Use this URL to cite or link to this record in EThOS: https://ethos.bl.uk/OrderDetails.do?uin=uk.bl.ethos.765245
Title: An exploration of mature undergraduate students' experiences of depression : an interpretative phenomenological analysis
Author: English, Marie
ISNI:       0000 0004 7659 5813
Awarding Body: Middlesex University/New School of Psychotherapy and Counselling
Current Institution: Middlesex University
Date of Award: 2018
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Abstract:
This research was an idiographic investigation of the first-hand accounts of mature undergraduate students with depression. Participants were drawn from one Institution of Higher Education in Ireland. The number of mature students entering Higher Education in Ireland is increasing annually. The number of individuals with a diagnosis of depression is increasing also. To date, very little research has examined the experiences of mature undergraduate students with depression, in the Irish context. The focus was on undergraduate studies as the research aimed to examine an individual's first experiences of Higher Education. As the study aimed to provide a description of an individual's experiences of studying with depression, the participants had a current diagnosis of depression and were taking antidepressant medication. It is routine in Ireland to prescribe antidepressants for mild depression (e.g. HSE, 2016). Data were collected via in-depth semi-structured interviews with eight students aged between twenty-six and fifty years. Data were examined using Interpretative Phenomenological Analysis (Smith et al, 2010), which is an approach that facilitates a hermeneutic phenomenological enquiry into the unique lived experience, as well as convergences among participants. Based on the analysis of the material, the students' experiences were organised into three main themes: Journey through Academia with Depression; Managing Depression; and Altered Self. These themes indicated that the experience could be characterised as a journey through academia, with the journey getting increasingly more difficult as students entered their third and fourth years of a four-year undergraduate degree. Findings revealed that individuals had a complicated relationship with medication, and that they sought other ways in which to manage their depression. They also revealed the changes to their sense of self that they expressed as taking place during their academic journey. Individuals' accounts communicated the stigma around depression, the distinct dynamic among mature undergraduate students in relation to why they have come back into education, the difficulties in engaging in group work for individuals who experience depression, feeling isolated or disconnected, the challenges of receiving feedback on academic work, and a self-critical voice. The extent of suffering articulated by the participants leaves no uncertainty about the gravity of depression and the implications for their academic experience. Findings, which have implication for counselling psychologists working with mature students in HE, are discussed.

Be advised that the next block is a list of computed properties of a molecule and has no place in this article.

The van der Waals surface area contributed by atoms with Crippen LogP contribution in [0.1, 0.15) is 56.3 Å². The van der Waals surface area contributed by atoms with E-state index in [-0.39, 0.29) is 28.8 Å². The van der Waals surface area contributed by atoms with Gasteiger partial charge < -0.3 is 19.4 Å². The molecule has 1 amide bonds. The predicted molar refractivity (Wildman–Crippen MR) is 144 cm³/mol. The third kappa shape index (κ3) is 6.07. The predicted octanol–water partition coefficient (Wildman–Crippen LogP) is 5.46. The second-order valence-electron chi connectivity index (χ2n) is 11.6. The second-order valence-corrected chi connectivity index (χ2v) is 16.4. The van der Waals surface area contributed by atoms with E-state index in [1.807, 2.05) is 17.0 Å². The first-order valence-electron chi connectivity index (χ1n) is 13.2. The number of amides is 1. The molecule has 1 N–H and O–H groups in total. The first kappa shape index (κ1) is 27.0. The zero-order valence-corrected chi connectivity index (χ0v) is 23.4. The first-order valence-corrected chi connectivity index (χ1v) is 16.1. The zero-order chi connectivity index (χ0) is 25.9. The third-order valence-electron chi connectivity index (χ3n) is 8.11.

Supervisor: Not available Sponsor: Not available
Qualification Name: Thesis (D.Prof.Couns.Psy.) Qualification Level: Doctoral
EThOS ID: uk.bl.ethos.765245  DOI: Not available
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